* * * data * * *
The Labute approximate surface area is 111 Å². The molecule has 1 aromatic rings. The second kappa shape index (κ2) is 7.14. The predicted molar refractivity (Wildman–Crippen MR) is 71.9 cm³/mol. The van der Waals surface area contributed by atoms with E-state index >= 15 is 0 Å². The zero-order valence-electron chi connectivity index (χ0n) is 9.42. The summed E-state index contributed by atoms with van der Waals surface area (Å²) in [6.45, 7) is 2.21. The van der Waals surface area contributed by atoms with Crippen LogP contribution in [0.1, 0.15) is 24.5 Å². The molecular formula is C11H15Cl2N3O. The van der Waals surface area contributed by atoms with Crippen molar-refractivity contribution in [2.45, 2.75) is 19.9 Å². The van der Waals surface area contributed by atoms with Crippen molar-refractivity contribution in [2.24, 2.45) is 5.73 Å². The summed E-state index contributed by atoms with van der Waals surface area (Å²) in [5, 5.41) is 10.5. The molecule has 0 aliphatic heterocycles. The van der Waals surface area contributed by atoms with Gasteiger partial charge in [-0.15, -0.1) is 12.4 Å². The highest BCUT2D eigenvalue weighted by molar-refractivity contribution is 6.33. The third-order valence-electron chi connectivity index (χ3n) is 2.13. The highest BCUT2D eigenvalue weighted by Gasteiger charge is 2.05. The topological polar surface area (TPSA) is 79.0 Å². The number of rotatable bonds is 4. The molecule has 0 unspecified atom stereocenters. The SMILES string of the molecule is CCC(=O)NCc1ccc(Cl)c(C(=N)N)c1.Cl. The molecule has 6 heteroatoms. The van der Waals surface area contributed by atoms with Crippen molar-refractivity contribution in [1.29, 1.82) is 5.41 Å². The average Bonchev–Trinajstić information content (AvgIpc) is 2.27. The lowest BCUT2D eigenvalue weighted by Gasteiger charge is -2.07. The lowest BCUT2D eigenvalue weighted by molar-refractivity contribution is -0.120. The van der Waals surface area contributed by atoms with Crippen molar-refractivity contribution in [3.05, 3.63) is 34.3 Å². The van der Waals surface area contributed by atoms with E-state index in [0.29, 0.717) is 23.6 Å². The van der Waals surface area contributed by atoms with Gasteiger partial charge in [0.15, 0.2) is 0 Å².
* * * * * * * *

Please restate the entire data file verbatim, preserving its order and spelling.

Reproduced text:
The Labute approximate surface area is 111 Å². The molecule has 1 aromatic rings. The second kappa shape index (κ2) is 7.14. The predicted molar refractivity (Wildman–Crippen MR) is 71.9 cm³/mol. The van der Waals surface area contributed by atoms with E-state index >= 15 is 0 Å². The zero-order valence-electron chi connectivity index (χ0n) is 9.42. The summed E-state index contributed by atoms with van der Waals surface area (Å²) in [6.45, 7) is 2.21. The van der Waals surface area contributed by atoms with Crippen LogP contribution in [0.1, 0.15) is 24.5 Å². The molecular formula is C11H15Cl2N3O. The van der Waals surface area contributed by atoms with Crippen molar-refractivity contribution in [2.45, 2.75) is 19.9 Å². The van der Waals surface area contributed by atoms with Crippen molar-refractivity contribution in [2.24, 2.45) is 5.73 Å². The summed E-state index contributed by atoms with van der Waals surface area (Å²) in [5, 5.41) is 10.5. The molecule has 0 aliphatic heterocycles. The van der Waals surface area contributed by atoms with Gasteiger partial charge in [-0.15, -0.1) is 12.4 Å². The highest BCUT2D eigenvalue weighted by molar-refractivity contribution is 6.33. The third-order valence-electron chi connectivity index (χ3n) is 2.13. The highest BCUT2D eigenvalue weighted by Gasteiger charge is 2.05. The topological polar surface area (TPSA) is 79.0 Å². The number of rotatable bonds is 4. The molecule has 0 unspecified atom stereocenters. The SMILES string of the molecule is CCC(=O)NCc1ccc(Cl)c(C(=N)N)c1.Cl. The molecule has 6 heteroatoms. The van der Waals surface area contributed by atoms with Crippen molar-refractivity contribution in [1.29, 1.82) is 5.41 Å². The average Bonchev–Trinajstić information content (AvgIpc) is 2.27. The lowest BCUT2D eigenvalue weighted by Gasteiger charge is -2.07. The lowest BCUT2D eigenvalue weighted by molar-refractivity contribution is -0.120. The van der Waals surface area contributed by atoms with Crippen molar-refractivity contribution in [3.05, 3.63) is 34.3 Å². The van der Waals surface area contributed by atoms with E-state index in [0.29, 0.717) is 23.6 Å². The van der Waals surface area contributed by atoms with Gasteiger partial charge in [0.15, 0.2) is 0 Å².